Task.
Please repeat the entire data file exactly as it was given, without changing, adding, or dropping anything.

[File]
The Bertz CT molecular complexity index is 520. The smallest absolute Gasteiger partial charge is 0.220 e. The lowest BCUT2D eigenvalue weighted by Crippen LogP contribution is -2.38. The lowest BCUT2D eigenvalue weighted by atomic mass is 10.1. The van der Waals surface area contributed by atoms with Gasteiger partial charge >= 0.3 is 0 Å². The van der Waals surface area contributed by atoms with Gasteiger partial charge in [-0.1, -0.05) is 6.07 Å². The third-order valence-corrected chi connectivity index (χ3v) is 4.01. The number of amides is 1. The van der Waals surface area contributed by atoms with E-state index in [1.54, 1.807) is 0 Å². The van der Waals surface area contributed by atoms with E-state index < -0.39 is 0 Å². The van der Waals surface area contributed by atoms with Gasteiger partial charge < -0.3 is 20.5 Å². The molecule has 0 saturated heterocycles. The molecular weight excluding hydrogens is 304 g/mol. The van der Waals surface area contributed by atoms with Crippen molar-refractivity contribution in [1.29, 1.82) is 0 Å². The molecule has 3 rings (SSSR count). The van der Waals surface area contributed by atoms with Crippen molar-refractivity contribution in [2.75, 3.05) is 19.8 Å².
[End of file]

The Bertz CT molecular complexity index is 520. The smallest absolute Gasteiger partial charge is 0.220 e. The lowest BCUT2D eigenvalue weighted by Crippen LogP contribution is -2.38. The lowest BCUT2D eigenvalue weighted by atomic mass is 10.1. The van der Waals surface area contributed by atoms with Gasteiger partial charge >= 0.3 is 0 Å². The van der Waals surface area contributed by atoms with Gasteiger partial charge in [-0.1, -0.05) is 6.07 Å². The third-order valence-corrected chi connectivity index (χ3v) is 4.01. The number of amides is 1. The van der Waals surface area contributed by atoms with E-state index in [1.54, 1.807) is 0 Å². The van der Waals surface area contributed by atoms with E-state index < -0.39 is 0 Å². The van der Waals surface area contributed by atoms with Gasteiger partial charge < -0.3 is 20.5 Å². The molecule has 0 saturated heterocycles. The molecular weight excluding hydrogens is 304 g/mol. The van der Waals surface area contributed by atoms with Crippen molar-refractivity contribution in [1.29, 1.82) is 0 Å². The molecule has 3 rings (SSSR count). The van der Waals surface area contributed by atoms with Crippen molar-refractivity contribution in [2.75, 3.05) is 19.8 Å².